Longtime readers of my work and visitors to my website and my blog will know that as one of my threads of research I re-enact with living history society Regia Anglorum. I recently worked out that I've been a member for about 15 years now, ever since catching a performance by them at Nottingham Castle. There was a guard on the gate in Norman costume and I was so taken by his outfit that I went up to talk to him and find out where he had obtained it. He told me that he belonged to early medieval re-enactment society Regia Anglorum and that their ethos was to present the equipment and crafts of the period around the Norman conquest as accurately as possible. They portrayed Anglo Saxons, Vikings and Normans. I was immediately aware that this was something very useful for a novelist to investigate because it was bringing history off the page and into the living, fully realised 3D.
Now, you might say that we are products of our own century and we can't truly know what it was like back then just by putting on the trappings of the era and swanning about in them... and you'd be right. But there's more to this re-enactment lark than that. There are many in the re-enactment fraternity who strive to understand the past and rediscover what we've lost and forgotten by recreating artefacts and techniques and by experimental archaeology and thus understand how things worked and fitted into the environment. I won't deny that there's also great fun to be had hanging out with re-enactors, but it's also a wonderful opportunity to listen and learn too.
During a recent weekend event at Nottingham Castle, I talked coins, moneyers and mints with one of the most knowledgeable numismatists in Britain, who tells me that the people about whom we have the most information in 12th century society are the moneyers. Here's his brief history of coins and coin production on his website:
http://livinghistory.co.uk/homepages/grunalmoneta/history.html I talked to an expert potter and observed him using a medieval potter's wheel to craft a wonderful little bowl. http://www.trinitycourtpotteries.co.uk/I talked medieval embroidery with another expert, and mail shirts with someone else who is chummy with the chaps at Leeds armoury. I also discussed shoes with a guy who is a leather expert with an archaeology degree. Purchase-wise, I came away from the event with a replica drinking glass from the mid 12thC - something that my John Marshal might just have used while entertaining mercenary captain Hubert FitzWalter at Marlborough - see the scene in A Place Beyond Courage!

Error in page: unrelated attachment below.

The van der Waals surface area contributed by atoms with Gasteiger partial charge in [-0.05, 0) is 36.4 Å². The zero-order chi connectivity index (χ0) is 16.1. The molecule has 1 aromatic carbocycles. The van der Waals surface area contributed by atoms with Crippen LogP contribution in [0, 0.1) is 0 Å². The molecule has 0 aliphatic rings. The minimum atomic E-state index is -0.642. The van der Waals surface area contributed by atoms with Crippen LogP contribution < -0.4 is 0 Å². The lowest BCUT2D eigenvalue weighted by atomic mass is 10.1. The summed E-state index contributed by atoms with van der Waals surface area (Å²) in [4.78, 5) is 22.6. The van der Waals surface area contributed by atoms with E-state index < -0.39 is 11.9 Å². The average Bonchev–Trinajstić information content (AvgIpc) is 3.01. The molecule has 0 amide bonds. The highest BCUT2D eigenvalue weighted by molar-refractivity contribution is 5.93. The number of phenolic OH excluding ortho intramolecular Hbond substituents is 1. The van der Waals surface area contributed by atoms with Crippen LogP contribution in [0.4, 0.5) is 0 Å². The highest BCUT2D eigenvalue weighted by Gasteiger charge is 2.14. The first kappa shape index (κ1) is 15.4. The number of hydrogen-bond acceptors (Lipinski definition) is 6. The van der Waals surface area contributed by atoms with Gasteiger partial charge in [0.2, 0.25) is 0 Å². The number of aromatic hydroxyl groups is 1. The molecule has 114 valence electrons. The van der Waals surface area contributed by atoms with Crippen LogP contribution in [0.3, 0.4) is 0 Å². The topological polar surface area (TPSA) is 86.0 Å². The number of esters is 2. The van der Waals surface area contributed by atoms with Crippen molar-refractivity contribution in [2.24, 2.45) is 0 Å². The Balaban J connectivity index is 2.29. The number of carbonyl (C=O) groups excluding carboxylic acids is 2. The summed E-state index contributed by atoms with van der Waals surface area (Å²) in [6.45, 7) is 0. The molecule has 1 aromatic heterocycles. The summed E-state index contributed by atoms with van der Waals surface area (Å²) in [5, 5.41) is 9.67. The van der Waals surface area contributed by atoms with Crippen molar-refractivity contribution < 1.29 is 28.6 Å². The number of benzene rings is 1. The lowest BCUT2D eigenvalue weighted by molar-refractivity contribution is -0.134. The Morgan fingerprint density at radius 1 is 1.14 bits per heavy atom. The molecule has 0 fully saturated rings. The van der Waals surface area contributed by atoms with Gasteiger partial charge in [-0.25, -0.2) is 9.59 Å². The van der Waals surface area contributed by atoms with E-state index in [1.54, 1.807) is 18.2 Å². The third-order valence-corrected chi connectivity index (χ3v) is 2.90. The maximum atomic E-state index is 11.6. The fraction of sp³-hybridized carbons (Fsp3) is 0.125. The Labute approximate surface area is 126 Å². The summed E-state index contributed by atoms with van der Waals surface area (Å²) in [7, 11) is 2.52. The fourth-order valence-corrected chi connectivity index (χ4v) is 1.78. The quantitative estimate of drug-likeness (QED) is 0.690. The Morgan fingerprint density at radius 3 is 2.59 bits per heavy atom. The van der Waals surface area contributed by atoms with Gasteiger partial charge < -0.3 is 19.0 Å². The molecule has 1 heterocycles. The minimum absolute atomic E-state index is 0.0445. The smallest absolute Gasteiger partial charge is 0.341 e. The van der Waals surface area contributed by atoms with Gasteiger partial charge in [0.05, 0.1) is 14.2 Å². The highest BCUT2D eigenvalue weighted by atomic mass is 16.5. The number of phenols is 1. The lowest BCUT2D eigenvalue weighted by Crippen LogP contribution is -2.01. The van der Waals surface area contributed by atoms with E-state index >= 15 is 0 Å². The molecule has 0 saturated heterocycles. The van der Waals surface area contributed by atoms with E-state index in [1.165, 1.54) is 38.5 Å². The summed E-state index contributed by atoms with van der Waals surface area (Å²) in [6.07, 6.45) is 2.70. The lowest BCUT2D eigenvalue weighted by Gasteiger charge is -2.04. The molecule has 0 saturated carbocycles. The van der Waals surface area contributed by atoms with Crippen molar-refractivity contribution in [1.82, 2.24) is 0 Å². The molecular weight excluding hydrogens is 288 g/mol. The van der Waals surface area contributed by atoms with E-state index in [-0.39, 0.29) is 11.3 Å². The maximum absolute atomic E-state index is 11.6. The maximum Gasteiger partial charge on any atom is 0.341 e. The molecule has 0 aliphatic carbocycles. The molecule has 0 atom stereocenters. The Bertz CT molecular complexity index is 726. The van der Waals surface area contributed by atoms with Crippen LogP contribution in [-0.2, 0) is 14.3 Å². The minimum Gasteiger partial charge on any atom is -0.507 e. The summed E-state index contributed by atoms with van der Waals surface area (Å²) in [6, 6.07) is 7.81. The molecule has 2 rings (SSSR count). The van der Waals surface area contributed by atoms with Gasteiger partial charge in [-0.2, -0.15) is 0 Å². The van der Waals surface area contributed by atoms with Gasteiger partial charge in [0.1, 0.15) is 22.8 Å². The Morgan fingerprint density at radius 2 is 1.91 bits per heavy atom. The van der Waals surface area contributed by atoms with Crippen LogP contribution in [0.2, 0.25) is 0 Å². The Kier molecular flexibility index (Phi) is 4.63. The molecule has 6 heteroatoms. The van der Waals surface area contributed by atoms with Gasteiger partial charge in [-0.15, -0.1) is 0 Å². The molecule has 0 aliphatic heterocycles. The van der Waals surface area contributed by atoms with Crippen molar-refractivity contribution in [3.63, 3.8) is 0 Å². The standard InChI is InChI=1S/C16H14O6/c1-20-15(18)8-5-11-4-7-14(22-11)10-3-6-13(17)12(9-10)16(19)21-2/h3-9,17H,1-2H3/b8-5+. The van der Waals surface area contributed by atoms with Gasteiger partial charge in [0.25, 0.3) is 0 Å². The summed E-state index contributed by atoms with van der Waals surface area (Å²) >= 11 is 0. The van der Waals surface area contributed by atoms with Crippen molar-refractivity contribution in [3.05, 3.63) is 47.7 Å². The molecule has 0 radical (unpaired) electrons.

There's an entire community out there bursting with knowledge and enthusiasm. Re-enactors and the craftsmen, often re-enactors themselves, who serve the industry. It is so fantastic to be a part of it. As with anything one researches, one has to have a nose for the authentic versus the bull manure, but I have a reasonable working knowledge and a good sense of who to trust and who to take with a pinch of salt.
I've mentioned before that it's one thing to look at a cooking pot in a museum or in the pages of a text book and quite another to use one to cook a barley broth over an open fire. One thing to see a mail shirt displayed in a glass case, another to wear it. To walk up (and down!) a twisting medieval staircase wearing a pair of turn shoes and a long dress. And for the things I don't do, such as fighting, riding and sailing, to find out from those who do, what it feels like.
I was fascinated this week to see that Regia Anglorum members Ian and Hazel Uzzell had been making some 12th century kit. One of the garments is a cloak made of vair which is Russian grey squirrel fur. Cloaks of such are often mentioned in medieval inventories and miniver-lined cloaks are frequently depicted in medieval manuscripts - see below. So to see one recreated in the fur so to speak was extremely interesting.
I leave you with a gallery of photographs of recent re-enactment moments, all of which have their place in my novels - or will have. Look out for miniver cloaks in Hugh and Mahelt's story!
Miniver as portrayed
by Eleanor of Aquitaine:
Fresco at Chinon
I knew I'd seen this somewhere
when I was looking to post to
my blog and then I remembered
that it's on the front of Sharon
Kay Penman's new novel
As modelled in the
21st C by Snorri!
Note too the gorgeous
embroidery on his
A toast to John Marshal using
a replica mid 12thC drinking glass
Jim the Pot at work
at Nottingham Castle
Yours truly, about to
salt the stew!
Hose and braies
For anyone who has wondered
about these sexy garments
Row, row row
A mark of silver
Photographs courtesy of Regia Anglorum, Ian and Hazel Uzzell and Ian Hicks.